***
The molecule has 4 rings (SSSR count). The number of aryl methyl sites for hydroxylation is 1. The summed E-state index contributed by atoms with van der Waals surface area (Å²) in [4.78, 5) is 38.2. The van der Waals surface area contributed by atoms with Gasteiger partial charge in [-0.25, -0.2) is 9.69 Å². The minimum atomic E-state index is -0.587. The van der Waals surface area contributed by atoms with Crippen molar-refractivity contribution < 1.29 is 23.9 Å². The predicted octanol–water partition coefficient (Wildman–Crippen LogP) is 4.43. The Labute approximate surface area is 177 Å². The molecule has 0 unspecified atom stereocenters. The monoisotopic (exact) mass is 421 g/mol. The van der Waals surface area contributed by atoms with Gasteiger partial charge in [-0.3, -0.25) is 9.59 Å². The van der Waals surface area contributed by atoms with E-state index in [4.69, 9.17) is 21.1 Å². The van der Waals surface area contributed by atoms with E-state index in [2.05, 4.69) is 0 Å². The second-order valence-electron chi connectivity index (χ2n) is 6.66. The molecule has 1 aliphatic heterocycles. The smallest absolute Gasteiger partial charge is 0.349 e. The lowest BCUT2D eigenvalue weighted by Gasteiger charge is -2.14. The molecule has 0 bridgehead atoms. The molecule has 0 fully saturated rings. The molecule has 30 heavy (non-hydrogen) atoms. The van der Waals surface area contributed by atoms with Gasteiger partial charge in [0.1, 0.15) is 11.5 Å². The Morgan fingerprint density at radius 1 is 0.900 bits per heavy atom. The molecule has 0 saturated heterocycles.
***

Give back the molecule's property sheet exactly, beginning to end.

The molecule has 4 rings (SSSR count). The number of aryl methyl sites for hydroxylation is 1. The summed E-state index contributed by atoms with van der Waals surface area (Å²) in [4.78, 5) is 38.2. The van der Waals surface area contributed by atoms with Gasteiger partial charge in [-0.25, -0.2) is 9.69 Å². The minimum atomic E-state index is -0.587. The van der Waals surface area contributed by atoms with Crippen molar-refractivity contribution < 1.29 is 23.9 Å². The predicted octanol–water partition coefficient (Wildman–Crippen LogP) is 4.43. The Labute approximate surface area is 177 Å². The molecule has 0 unspecified atom stereocenters. The monoisotopic (exact) mass is 421 g/mol. The van der Waals surface area contributed by atoms with Gasteiger partial charge in [-0.3, -0.25) is 9.59 Å². The van der Waals surface area contributed by atoms with E-state index in [4.69, 9.17) is 21.1 Å². The van der Waals surface area contributed by atoms with E-state index in [2.05, 4.69) is 0 Å². The second-order valence-electron chi connectivity index (χ2n) is 6.66. The molecule has 1 aliphatic heterocycles. The smallest absolute Gasteiger partial charge is 0.349 e. The lowest BCUT2D eigenvalue weighted by Gasteiger charge is -2.14. The molecule has 0 bridgehead atoms. The molecule has 0 fully saturated rings. The molecule has 30 heavy (non-hydrogen) atoms. The van der Waals surface area contributed by atoms with Gasteiger partial charge in [0.1, 0.15) is 11.5 Å². The Morgan fingerprint density at radius 1 is 0.900 bits per heavy atom. The molecule has 0 saturated heterocycles.